Coders, creatives and conservationists are being called to ZSL London Zoo this October to combine their technological prowess and tackle the growing crisis of the illegal wildlife trade, at the second annual international Zoohackathon event.
Organised by the U.S. Department of State and the Association of Zoos and Aquariums (AZA) and launched in 2016, the Zoohackathon is an international computer coding and technology event that brings together technical gurus, conservation experts and designers to create tools to combat one of the greatest threats facing wildlife today – the illegal wildlife trade.
For this year’s London event, taking place from 6-8 October, international conservation charity ZSL (Zoological Society of London) is partnering with U.S. Embassy London and Bloomberg for a weekend of technological creativity and innovative thinking.
Teams will work to solve a series of challenge statements focused on curbing illegal wildlife trafficking, authored by world-leading wildlife experts. Under the guidance of ZSL’s pioneering Conservation Technology Unit (CTU), U.S. Embassy officers and experts in law enforcement and wildlife crime, teams will have 48 hours to develop a technical solution to help prevent of some of the world’s best-loved species being pushed to the brink of extinction.
Matthew Hatchwell, Director of Conservation at ZSL, said: “The threat of the illegal wildlife trade has reached unprecedented levels and is devastating some of the world’s most iconic species, from elephants and rhinos to pangolins and grey parrots.
“Technology has in many ways fuelled the expansion of this illicit industry, so it’s vital that we stay at the forefront of technological development to confront the issue head on. The Zoohackathon is a great opportunity to bring together some of the brightest technological and industry specialists to tackle this challenge.”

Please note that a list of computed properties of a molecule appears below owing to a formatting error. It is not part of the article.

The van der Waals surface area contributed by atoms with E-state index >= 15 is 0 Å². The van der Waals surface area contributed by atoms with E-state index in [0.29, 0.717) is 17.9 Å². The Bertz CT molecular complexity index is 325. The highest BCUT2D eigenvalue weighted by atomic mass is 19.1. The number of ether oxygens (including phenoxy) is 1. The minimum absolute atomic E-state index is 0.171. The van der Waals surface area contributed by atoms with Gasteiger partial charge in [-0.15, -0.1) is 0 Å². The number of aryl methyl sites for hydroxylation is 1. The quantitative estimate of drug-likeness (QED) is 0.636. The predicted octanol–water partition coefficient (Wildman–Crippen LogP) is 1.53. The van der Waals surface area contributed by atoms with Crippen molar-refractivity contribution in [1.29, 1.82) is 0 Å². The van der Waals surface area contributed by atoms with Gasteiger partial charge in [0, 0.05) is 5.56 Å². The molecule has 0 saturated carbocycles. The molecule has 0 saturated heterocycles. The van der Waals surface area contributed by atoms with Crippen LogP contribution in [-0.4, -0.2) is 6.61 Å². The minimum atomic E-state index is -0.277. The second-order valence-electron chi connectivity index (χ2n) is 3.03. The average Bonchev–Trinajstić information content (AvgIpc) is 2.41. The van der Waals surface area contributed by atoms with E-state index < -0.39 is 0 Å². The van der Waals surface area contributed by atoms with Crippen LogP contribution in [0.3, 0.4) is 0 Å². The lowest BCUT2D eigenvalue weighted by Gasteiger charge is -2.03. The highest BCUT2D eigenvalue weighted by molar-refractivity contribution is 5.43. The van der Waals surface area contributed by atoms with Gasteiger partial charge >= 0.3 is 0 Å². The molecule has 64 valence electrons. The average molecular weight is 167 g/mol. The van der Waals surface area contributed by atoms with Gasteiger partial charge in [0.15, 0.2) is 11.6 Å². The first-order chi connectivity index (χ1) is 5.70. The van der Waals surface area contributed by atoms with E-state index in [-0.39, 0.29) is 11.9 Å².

All participants are in with the chance of winning an exclusive ZSL London Zoo experience as well as mentorship to develop and implement their project with Stephanie Jowers, Advisor for the Wildlife Crime Tech Challenge, alongside ZSL’s conservationists. Winners will be announced on the final day of the event, Sunday 8 October.
Sophie Maxwell, head of ZSL’s CTU, said: “We saw some phenomenal ideas generated at the 2016 event, from ways to educate travellers about the perils of buying illegal wildlife products, to solutions that enable those with even the simplest technology to report wildlife crime to rangers anonymously via a simple text message – a technology that we’re now helping to make a reality and implement in the field. We can’t wait to see what comes out of this year’s event.”
Following on from events in Chicago and San Diego at the end of September, the London event will coincide with the New Delhi Zoohackathon, and the international winner will be decided later in the year.
Mahvash Siddiqui, the U.S. Embassy London's science and technology officer and lead co-coordinator of the Zoohackathon said: "The Zoohackathon is the most effective collaboration between technologists, wildlife experts, governments and law enforcement that helps create game changing solutions to combat the multi-billion dollar illegal trade in wildlife products."
For more information on the Zoohackathon, and to sign up, visit www.zoohackathon.com.